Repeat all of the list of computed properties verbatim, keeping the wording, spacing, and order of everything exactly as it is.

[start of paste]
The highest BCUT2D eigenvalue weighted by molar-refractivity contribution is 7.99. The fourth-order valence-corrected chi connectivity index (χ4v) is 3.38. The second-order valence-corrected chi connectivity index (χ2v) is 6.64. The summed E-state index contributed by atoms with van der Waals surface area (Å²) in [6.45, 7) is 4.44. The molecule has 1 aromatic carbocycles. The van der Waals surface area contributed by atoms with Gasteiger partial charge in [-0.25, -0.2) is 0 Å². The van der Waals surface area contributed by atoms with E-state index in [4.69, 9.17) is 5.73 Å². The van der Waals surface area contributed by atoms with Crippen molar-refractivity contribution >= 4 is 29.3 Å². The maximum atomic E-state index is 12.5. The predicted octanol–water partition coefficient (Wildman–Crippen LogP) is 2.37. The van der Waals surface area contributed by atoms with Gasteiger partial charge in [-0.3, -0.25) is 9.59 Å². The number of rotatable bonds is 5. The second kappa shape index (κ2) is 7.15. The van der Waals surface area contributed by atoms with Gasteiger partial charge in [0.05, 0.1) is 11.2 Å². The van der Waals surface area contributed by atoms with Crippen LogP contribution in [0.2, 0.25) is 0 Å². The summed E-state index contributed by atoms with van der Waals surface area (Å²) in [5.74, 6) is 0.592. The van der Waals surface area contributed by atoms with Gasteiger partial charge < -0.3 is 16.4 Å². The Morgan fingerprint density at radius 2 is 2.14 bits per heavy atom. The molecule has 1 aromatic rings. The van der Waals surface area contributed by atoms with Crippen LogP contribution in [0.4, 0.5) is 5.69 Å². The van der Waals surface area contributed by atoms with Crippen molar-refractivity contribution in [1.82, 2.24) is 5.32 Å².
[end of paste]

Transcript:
The highest BCUT2D eigenvalue weighted by molar-refractivity contribution is 7.99. The fourth-order valence-corrected chi connectivity index (χ4v) is 3.38. The second-order valence-corrected chi connectivity index (χ2v) is 6.64. The summed E-state index contributed by atoms with van der Waals surface area (Å²) in [6.45, 7) is 4.44. The molecule has 1 aromatic carbocycles. The van der Waals surface area contributed by atoms with Gasteiger partial charge in [-0.25, -0.2) is 0 Å². The van der Waals surface area contributed by atoms with E-state index in [4.69, 9.17) is 5.73 Å². The van der Waals surface area contributed by atoms with Crippen molar-refractivity contribution >= 4 is 29.3 Å². The maximum atomic E-state index is 12.5. The predicted octanol–water partition coefficient (Wildman–Crippen LogP) is 2.37. The van der Waals surface area contributed by atoms with Gasteiger partial charge in [-0.3, -0.25) is 9.59 Å². The number of rotatable bonds is 5. The second kappa shape index (κ2) is 7.15. The van der Waals surface area contributed by atoms with Gasteiger partial charge in [0.05, 0.1) is 11.2 Å². The van der Waals surface area contributed by atoms with Crippen LogP contribution in [0.2, 0.25) is 0 Å². The summed E-state index contributed by atoms with van der Waals surface area (Å²) in [5.74, 6) is 0.592. The van der Waals surface area contributed by atoms with Gasteiger partial charge < -0.3 is 16.4 Å². The Morgan fingerprint density at radius 2 is 2.14 bits per heavy atom. The molecule has 1 aromatic rings. The van der Waals surface area contributed by atoms with Crippen LogP contribution in [0.4, 0.5) is 5.69 Å². The van der Waals surface area contributed by atoms with Crippen molar-refractivity contribution in [1.82, 2.24) is 5.32 Å².